Continuing Education for Freelancers and Gig Workers

These tips will help you keep your expertise up to date or develop new skills along the way

The onus is on you as an independent contractor to stay on top of changing trends in your industry, keep your offerings fresh, and build new in-demand skills that match your customers’ needs. The more you know about your area of expertise, the more confident you’ll feel as a solopreneur. The following are a few suggestions as to where you can find courses and workshops to boost your knowledge.

Community education

See if the colleges or universities in your town offer a roster of community education courses open to the general public. These are often scheduled for evenings or weekends. They might occur one-time for a full day or run for three or four weeks, meeting just once a week for a few hours.

Local workshops

Your town likely has an array of workshop offerings in different fields. You just need to know where to look. If your city is included on Dabble, you might be able to find workshops and courses listed in one place for easy browsing. But be sure to investigate elsewhere. Here are a few ideas.

Check your nearest library branch, which may offer various quick-hit courses on everything from tech to public speaking. Look into co-working spaces, as well. They often host skill-building events to drive membership and foster networking.

Search for nonprofits in your area, too. A nonprofit literary center, for example, might have a catalog of writing workshops like freelance pitching, essay writing, or business communication. Or a nonprofit arts center may have classes on everything from graphic design to leatherworking. Your local arts and business council may offer workshops or panel discussions where creatives can learn about copyright laws and protections or how to boost their earning potential through their artistic endeavors.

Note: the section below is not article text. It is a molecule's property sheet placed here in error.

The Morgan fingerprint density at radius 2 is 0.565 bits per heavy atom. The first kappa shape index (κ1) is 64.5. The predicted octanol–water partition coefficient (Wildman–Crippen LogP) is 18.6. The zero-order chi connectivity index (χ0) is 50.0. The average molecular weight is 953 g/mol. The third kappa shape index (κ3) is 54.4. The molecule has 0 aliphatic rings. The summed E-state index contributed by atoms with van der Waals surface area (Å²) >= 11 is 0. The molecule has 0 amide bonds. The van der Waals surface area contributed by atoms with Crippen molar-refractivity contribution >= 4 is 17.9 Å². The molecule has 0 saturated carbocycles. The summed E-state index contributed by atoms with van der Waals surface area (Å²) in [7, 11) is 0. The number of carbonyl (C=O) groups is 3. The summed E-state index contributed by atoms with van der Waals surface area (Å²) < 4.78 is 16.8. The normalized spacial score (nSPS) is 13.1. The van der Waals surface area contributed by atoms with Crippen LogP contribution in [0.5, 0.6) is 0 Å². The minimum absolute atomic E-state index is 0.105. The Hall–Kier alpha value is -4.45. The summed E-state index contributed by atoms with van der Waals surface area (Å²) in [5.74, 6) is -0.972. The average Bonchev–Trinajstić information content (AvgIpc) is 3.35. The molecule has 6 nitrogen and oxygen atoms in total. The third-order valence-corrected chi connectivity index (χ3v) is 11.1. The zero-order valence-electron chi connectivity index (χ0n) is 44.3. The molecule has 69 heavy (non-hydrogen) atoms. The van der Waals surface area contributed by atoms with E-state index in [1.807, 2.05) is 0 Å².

If your town has a startup incubator or a burgeoning entrepreneurial center, look there for business-based courses. Business centers geared for independent contractors often have mentorship programs that will pair you with a leader in your field who can also steer you in the direction of other resources.

Online courses

If you prefer to take classes from the privacy of your home on your own time, look online. You may find what you need through a college or university website. Or you can scroll through the many choices on a site like Udemy, which offers in-depth courses from experts on a variety of subjects, or Coursera, which provides classes from universities and from companies. Class Central has a great article on how to take the Massive Open Online Courses (MOOCs) on Coursera for free.


If you enjoy travel and meeting new people in your field while learning from experts, conferences might be the way to go. Many cons offer breakout sessions or panel discussions that cover subtopics. A weeklong or weekend event can fully immerse you in a subject while exposing you to the best and brightest folks in your industry.